Criticized even in his country, Justin Trudeau tries to clarify his position on freedom of expression. He defended the latter during a telephone interview, Thursday, November 5, with Emmanuel Macron, his cabinet announced after statements by the Canadian Prime Minister that sparked a lively controversy.
“Prime Minister Trudeau has expressed Canada’s solidarity with the French people following the recent terrorist attacks and acts of violence,” Justin Trudeau’s cabinet said in a statement. “The two leaders agreed on the importance of defending freedom of expression and human rights, and their common commitment to counter terrorism and violent extremism,” the statement added.
We owe it to ourselves to act with respect
The tone between Justin Trudeau and the French president was “cordial”, assured Agence France-Presse a source close to the Canadian Prime Minister, without specifying who was at the origin of the phone call. Justin Trudeau has found himself under fire in Canada after saying on Friday that freedom of speech was “not without limits”, in response to a question about the right to caricature the Prophet Muhammad as he did Charlie Hebdo.
“We owe it to ourselves to act with respect for others and to seek not to arbitrarily or unnecessarily injure those with whom we are in the process of sharing a society and a planet,” he said. He thus distanced himself from the position of Emmanuel Macron who firmly defended the right to caricature in the name of freedom of expression.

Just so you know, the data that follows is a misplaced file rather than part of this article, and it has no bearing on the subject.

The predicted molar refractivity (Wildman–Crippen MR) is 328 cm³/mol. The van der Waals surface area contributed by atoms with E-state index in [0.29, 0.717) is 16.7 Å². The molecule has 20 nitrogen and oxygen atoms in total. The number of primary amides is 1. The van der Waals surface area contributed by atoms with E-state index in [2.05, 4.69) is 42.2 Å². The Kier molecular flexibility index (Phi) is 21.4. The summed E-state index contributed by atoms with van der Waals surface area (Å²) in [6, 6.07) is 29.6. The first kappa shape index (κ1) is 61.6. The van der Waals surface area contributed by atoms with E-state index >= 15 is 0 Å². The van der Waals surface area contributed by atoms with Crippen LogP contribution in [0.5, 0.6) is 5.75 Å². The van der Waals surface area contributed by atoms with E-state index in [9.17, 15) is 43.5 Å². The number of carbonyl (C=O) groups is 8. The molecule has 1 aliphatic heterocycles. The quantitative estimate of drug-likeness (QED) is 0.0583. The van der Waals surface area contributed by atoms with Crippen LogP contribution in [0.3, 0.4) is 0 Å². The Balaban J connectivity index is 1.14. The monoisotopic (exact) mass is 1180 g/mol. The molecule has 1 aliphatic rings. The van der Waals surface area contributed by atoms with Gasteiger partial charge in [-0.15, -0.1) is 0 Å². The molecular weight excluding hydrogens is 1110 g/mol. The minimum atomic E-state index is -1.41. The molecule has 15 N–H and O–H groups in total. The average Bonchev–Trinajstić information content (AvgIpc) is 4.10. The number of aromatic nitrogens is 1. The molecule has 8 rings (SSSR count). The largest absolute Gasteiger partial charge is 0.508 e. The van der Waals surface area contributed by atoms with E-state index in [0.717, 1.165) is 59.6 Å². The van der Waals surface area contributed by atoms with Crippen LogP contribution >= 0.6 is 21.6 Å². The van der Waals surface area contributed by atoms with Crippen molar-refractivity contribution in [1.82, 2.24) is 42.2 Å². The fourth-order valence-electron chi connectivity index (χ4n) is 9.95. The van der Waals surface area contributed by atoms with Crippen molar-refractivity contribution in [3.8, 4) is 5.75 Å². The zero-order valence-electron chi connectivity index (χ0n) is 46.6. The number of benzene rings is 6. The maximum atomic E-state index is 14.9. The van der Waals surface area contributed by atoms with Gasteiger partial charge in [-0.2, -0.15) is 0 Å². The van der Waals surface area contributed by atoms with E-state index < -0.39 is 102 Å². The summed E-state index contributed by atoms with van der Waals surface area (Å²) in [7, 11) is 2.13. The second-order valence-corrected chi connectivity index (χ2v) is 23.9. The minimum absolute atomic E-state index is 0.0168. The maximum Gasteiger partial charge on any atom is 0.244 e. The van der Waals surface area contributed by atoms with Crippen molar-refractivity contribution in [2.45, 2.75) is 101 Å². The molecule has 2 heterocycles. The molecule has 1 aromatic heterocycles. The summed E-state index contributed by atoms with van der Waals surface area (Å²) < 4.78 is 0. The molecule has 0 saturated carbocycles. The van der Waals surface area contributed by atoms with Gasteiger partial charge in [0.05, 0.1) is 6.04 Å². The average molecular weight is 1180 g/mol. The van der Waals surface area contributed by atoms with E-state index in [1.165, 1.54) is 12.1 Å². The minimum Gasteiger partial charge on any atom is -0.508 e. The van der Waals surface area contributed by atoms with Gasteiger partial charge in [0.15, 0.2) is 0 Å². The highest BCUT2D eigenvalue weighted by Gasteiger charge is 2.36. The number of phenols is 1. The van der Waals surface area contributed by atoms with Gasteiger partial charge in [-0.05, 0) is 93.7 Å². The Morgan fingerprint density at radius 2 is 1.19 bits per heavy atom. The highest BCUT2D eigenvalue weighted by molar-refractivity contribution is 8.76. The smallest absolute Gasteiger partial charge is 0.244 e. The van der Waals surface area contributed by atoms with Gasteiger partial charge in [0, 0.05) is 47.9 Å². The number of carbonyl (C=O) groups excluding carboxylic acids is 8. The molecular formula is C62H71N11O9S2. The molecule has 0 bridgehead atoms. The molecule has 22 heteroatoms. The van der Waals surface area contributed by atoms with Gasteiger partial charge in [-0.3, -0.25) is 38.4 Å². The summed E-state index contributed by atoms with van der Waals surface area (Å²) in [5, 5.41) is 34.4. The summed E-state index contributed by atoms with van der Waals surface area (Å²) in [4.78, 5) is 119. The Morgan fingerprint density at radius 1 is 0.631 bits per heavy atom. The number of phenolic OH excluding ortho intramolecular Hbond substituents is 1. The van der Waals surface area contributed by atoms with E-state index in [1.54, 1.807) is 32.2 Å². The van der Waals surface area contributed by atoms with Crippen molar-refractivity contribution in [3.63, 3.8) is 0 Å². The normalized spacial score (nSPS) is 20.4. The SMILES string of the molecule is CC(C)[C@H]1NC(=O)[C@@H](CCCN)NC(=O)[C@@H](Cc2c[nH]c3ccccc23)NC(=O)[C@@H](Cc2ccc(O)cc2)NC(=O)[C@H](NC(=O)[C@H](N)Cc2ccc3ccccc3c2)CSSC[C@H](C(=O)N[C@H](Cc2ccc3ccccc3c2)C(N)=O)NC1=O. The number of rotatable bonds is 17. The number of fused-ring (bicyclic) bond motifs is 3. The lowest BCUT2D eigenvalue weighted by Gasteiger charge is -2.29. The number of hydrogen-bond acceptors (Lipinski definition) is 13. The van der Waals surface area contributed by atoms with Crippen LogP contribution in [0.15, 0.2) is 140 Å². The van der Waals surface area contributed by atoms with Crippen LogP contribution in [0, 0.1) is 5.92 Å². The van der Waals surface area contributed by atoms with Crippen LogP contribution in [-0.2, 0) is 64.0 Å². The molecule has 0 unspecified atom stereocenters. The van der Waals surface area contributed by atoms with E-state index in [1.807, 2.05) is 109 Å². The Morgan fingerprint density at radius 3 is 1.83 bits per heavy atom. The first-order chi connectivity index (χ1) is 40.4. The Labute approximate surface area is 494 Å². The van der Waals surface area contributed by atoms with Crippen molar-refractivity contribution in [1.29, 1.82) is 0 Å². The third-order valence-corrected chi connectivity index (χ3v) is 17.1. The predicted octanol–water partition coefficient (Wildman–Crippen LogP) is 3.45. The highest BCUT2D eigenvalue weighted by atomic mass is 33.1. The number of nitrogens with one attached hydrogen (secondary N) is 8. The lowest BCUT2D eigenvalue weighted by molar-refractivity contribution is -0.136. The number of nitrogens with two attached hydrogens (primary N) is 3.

The Prime Minister of Quebec thanked by Macron
Justin Trudeau had already been criticized for having delayed officially reacting to the beheading on October 16 by an Islamist of a French teacher, Samuel Paty, who had shown his students caricatures of the prophet of Islam. The Canadian leader has since tried to qualify his remarks, reaffirming Tuesday that he pledged to “always defend freedom of expression” and specifying that he did not condemn the publication of the cartoons in France.
Since Friday, part of the Canadian opposition has accused him of a “lack of courage” on freedom of expression. The leader of the separatists of the Bloc Québécois Yves-François Blanchet even ordered him Thursday to present his “apologies” to Emmanuel Macron.
The Prime Minister of Quebec François Legault said he was “totally at odds” with Justin Trudeau on the issue of freedom of expression and had given unfailing support to Emmanuel Macron. François Legault was then pleased to have, unlike Justin Trudeau, to have received a call from the French president thanking him for his “clear position” on this issue.